Hypertrophy: Enlargement of an organ or part due to increase in the size of the
Hypochromia: A decrease in color of the erythrocytes, hence a decrease in their
Hypoplasia: A decrease in cell formation.
Hypotonic: Less than isotonic concentration.
Idiopathic: Disease of unknown cause.
: Usually lifeless,
of fats, proteins, crystals pigments
secretory granules within a cell cytoplasm.
Inhibitor: A substance, directed against a coagulation factor or factors, which interferes
with the coagulation process.
Intravascular: Occurring within the blood vessels.
Intrinsic: Situated within the particular part.
In Vitro: Within a test tube (glass, etc.).
In Vivo: Within the living organism, as in life.
Isotonic: Solutions with the same osmotic pressure.
: Yellow mass
of the skin and eyes due
to the presence
of blood pigments
the blood; follows excessive destruction of the blood, obstruction of the bile passage,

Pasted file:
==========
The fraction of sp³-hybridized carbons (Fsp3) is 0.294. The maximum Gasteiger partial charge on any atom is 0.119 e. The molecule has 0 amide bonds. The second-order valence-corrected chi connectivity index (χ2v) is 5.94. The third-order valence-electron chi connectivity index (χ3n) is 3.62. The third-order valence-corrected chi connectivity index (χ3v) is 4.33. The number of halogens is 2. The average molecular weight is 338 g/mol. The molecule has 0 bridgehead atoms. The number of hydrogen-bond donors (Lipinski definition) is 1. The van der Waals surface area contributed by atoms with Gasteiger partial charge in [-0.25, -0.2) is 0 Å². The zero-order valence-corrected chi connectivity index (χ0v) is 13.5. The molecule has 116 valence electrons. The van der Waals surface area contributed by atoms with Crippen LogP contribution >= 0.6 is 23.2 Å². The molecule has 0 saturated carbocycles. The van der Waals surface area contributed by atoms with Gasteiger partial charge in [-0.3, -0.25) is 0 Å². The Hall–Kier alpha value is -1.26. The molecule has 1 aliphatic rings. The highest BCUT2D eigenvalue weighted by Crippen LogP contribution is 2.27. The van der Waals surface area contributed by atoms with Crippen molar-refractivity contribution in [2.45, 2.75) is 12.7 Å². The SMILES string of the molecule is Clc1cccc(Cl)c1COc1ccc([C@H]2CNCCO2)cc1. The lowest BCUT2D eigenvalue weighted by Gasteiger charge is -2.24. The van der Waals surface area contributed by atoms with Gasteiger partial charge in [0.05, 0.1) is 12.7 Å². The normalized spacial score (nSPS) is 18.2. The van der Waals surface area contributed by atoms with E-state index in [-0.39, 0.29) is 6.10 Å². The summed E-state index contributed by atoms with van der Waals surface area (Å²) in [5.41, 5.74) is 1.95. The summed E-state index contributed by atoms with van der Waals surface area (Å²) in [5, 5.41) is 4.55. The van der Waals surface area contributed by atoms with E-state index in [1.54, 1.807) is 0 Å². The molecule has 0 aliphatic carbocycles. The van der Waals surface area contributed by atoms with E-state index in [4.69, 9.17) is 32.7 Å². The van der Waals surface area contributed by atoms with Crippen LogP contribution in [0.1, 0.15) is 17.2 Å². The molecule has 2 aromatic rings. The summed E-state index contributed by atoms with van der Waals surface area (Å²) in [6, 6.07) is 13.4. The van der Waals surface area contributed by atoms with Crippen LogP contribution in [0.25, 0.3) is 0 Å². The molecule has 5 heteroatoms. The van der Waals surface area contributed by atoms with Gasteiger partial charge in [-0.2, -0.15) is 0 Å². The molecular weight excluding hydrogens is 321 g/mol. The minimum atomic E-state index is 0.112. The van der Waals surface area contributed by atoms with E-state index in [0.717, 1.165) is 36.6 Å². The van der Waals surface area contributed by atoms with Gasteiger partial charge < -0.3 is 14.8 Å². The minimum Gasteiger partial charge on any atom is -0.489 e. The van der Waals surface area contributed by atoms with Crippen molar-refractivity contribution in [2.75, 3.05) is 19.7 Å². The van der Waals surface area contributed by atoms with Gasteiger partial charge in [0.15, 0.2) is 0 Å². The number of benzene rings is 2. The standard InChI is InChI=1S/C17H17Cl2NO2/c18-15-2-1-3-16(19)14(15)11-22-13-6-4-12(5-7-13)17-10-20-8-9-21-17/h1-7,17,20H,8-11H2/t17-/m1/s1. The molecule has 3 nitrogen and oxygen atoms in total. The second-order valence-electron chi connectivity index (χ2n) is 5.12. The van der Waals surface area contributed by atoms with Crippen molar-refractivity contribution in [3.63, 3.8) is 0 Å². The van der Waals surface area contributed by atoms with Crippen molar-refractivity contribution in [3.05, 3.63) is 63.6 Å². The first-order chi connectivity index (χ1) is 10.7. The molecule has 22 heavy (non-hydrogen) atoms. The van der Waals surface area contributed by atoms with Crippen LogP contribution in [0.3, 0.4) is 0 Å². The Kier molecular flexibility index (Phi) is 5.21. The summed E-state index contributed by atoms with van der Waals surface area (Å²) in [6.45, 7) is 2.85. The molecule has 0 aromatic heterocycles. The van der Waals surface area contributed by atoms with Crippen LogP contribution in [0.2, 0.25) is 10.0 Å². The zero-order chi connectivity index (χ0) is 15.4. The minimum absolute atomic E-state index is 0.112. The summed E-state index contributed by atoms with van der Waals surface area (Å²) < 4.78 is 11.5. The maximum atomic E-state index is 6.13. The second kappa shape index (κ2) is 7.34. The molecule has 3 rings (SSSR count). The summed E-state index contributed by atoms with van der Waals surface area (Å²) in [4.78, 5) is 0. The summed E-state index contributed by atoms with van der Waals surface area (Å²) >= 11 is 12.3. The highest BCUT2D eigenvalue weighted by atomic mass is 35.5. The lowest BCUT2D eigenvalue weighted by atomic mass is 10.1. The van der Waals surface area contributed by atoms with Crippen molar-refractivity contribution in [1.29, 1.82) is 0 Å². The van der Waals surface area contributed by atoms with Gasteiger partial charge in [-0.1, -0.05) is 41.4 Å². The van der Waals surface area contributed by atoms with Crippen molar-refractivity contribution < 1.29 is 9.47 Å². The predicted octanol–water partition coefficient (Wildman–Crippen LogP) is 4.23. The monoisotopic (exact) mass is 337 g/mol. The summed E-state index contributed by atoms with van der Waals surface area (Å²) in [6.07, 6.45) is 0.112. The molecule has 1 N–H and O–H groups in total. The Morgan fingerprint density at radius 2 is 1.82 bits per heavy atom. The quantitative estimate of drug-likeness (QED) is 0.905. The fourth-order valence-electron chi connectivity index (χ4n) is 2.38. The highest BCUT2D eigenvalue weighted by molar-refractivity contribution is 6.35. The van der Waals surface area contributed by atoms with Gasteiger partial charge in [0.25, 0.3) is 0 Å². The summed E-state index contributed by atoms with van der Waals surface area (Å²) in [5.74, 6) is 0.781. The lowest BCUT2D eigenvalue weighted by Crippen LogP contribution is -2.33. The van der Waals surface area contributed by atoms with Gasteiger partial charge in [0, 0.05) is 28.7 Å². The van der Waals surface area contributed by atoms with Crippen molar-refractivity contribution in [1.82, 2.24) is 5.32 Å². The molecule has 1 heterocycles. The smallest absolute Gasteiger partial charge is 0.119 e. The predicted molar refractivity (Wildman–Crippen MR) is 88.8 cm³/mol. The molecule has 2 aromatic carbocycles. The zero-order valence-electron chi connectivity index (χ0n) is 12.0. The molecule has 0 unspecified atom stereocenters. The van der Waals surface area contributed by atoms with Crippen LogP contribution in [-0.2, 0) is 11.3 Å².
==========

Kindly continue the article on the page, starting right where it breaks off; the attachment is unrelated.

diffuse liver disease, certain infections, toxic chemical agents and drugs.
Juvenile Cell: In the Schilling classification, the cell between the myelocyte and band
forms; also metamyelocyte.
Karyolysis: Apparent destruction of the nucleus of a cell.
Karyorrhexis: Fragmentation of the nucleus; a degenerative process usually followed
L.E. Cell: A large segmented neutrophil or eosinophil that contains ingested autolyzed
nuclear fragments in its cytoplasm.
Leukemia: An ultimately fatal disease of the blood-forming organs characterized by
increased numbers of leukocytes and associated anemia.